June 20, 2009
How to make our capital markets honest and free of fraud?
1. No exemptions to the rules -- everyone must follow the same rules.
2. Strict pre-borrow requirement before initiating a short sale. A seller must have the shares in possession before selling them. If one goes on eBay, nobody would allow this individual to sell an item that he/she does not have multiple times to create artificial oversupply and to depress the price of that item. Why does the SEC make exemptions and allow selling of the shares that the individuals/brokers/market makers do not own/have? Why does the SEC allow these individuals artificially oversupply the market, to manipulate supply/demand and price discovery?
3. Reinstating the old uptick rule. Any solid evidence does completely not support the arguments that the industry makes against the uptick rule. The rule was working fine for seventy years, multiple well-designed studies in the sixties and eighties (not the poorly designed study done during a bull market of 2005) done confirm that the rule was working and it was needed to maintain market integrity.
4. Enforce the law, enforce the law, enforce the law, enforce the law, and enforce the law.
I have complained multiple number of times to the SEC and NYSE Market Surveillance about NYSE Designated Market Maker (Barclays Capital) for Titanium Metals (NYSE:TIE) committing fraud and stealing from investors. Two year later the same swindler continues perpetrating fraud and stealing from investors. How are we supposed to have any confidence in our markets when the SEC refuses to enforce the law and to do its job?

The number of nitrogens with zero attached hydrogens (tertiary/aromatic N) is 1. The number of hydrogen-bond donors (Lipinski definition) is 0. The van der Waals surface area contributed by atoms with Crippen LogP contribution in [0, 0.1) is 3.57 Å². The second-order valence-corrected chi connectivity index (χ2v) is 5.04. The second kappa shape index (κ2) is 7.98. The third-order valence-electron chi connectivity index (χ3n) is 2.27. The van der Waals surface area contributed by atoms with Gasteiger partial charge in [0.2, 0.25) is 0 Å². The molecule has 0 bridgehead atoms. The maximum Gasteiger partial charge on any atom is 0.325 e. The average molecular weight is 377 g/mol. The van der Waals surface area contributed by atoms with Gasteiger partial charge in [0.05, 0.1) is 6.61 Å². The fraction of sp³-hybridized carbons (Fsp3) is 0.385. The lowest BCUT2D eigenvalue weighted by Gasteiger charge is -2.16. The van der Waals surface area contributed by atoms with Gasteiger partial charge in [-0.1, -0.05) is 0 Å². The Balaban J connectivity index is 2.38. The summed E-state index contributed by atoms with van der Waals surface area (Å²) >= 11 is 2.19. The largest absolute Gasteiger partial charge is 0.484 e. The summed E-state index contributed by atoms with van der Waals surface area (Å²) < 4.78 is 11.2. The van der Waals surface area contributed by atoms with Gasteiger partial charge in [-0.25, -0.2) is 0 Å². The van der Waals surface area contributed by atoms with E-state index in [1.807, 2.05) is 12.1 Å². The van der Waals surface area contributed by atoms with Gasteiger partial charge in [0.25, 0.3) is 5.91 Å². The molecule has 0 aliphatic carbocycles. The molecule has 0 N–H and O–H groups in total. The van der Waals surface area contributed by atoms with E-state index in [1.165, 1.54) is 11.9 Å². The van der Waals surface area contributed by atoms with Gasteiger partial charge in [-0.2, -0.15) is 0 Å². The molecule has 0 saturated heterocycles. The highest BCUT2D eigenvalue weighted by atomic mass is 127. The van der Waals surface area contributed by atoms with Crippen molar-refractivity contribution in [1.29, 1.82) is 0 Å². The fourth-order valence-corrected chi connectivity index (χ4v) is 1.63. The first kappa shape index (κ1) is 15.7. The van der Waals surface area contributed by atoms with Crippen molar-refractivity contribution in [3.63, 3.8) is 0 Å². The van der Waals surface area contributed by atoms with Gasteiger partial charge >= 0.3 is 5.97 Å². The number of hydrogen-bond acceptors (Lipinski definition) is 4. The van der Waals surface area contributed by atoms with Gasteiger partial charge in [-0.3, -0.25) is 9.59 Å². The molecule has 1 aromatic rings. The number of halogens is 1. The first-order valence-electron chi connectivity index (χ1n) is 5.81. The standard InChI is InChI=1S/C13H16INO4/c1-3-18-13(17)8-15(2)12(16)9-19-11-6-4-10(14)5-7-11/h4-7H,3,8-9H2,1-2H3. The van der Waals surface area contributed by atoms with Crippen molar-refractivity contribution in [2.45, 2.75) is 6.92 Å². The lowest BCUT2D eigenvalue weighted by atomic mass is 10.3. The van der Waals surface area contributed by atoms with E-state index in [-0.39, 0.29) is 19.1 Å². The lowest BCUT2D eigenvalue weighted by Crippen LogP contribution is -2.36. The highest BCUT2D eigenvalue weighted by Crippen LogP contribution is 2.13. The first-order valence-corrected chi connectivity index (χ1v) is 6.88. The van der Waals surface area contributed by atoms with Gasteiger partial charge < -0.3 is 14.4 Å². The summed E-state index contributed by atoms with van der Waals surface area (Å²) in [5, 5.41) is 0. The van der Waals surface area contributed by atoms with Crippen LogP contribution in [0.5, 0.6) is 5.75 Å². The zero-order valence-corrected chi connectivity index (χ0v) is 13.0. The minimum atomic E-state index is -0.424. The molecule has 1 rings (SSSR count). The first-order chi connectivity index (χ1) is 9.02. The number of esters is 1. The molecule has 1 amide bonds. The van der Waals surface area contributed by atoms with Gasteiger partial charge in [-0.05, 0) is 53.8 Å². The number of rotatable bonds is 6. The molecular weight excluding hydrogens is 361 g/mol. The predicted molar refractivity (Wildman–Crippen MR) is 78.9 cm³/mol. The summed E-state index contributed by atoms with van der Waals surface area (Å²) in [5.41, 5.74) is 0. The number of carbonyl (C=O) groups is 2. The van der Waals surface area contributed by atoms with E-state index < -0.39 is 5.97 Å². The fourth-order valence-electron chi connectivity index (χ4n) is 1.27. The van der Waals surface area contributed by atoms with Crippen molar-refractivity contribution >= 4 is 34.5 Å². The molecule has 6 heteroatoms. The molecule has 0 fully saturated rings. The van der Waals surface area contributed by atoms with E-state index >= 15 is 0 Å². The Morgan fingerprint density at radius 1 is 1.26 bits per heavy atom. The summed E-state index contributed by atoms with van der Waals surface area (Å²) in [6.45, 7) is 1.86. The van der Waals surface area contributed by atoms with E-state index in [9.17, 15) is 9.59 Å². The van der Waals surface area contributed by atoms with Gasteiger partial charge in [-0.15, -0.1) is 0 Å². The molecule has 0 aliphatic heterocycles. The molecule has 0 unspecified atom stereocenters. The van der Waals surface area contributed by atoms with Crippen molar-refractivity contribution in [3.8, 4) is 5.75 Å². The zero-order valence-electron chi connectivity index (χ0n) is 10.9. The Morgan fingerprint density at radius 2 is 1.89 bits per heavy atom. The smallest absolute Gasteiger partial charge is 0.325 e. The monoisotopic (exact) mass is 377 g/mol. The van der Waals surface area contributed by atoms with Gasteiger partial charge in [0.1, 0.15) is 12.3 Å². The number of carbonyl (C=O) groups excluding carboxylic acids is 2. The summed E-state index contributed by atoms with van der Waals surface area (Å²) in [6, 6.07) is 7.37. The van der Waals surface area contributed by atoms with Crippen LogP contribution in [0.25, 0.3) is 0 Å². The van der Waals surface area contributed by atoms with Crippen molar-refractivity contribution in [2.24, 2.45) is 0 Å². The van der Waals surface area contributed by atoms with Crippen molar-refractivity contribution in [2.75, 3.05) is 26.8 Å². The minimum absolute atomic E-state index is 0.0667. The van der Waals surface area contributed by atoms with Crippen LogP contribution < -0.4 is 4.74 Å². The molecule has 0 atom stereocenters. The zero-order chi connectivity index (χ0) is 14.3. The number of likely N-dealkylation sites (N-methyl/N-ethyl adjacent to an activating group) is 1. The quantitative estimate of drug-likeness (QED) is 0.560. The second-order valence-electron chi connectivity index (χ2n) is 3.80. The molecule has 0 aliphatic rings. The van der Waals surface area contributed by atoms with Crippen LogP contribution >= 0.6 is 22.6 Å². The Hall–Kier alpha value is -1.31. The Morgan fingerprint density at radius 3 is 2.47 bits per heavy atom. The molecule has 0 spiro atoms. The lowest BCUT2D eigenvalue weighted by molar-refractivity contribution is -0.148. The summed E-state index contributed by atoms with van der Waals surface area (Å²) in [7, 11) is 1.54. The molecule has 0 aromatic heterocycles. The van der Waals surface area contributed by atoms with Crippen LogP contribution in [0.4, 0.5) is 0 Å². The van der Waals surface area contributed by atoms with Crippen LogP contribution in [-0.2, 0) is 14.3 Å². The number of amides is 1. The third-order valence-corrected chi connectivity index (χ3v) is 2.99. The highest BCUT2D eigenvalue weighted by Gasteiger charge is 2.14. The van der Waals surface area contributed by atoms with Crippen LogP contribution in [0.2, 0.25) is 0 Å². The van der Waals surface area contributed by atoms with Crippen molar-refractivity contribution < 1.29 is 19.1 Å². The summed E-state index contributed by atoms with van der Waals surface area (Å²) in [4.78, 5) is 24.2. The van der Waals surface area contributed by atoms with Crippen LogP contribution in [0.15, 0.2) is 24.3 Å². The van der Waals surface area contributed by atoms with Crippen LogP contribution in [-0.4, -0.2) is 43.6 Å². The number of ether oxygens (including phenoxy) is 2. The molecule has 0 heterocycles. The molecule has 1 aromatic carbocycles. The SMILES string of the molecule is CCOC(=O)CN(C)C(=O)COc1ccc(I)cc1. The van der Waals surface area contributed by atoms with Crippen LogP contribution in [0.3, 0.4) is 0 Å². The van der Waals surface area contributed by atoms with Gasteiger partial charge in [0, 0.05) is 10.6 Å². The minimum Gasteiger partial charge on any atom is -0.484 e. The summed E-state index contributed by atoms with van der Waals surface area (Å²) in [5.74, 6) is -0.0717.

NYSE Designated Market Maker for Titanium Metals (NYSE:TIE) commits FRAUD and steals from investors by manipulating the market for Titanium Metals security via reporting fictitious trades on the consolidated trading tape of NYSE exchange without submitting these fraudulent trades for matching and clearing. The specialist has just committed another fraud on Friday, June 19 2009, when he/she artificially and illigally deflated the reported closing price ("painted the tape") for this security by 3%.
On June 19th 2009, Titanium Metals (NYSE:TIE) opened trading at $10.12 and traded most of the trading day above $10.00 (as high as $10.30) on approximately 2 million shares volume. At 3:40 PM, the specialist announced on-close BUY imbalance for 1,485,900 shares. During the last few minutes of regular hours trading the stock was trading between $10.07 – 10.17, the last trade was $10.10 at 4:00 PM. But a second after the closing bell, the specialist records 2,885,500 shares block trade at $9.90 and reported $9.90 as a closing price (20 cents or 3% below the prior regular hours closing trade). The stock did not trade at $9.90 during regular trading at all. There were no $9.90 open bids during regular 9:30-4:00 PM trading, during the last few minutes of trading the stock was trading between $10.07 – 10.17, but the specialist just arbitrarily painted the tape and deflated the closing price by 3%. As a result, the specialist has stolen from Titanium Metals shareholders and cheated $10 call options holders.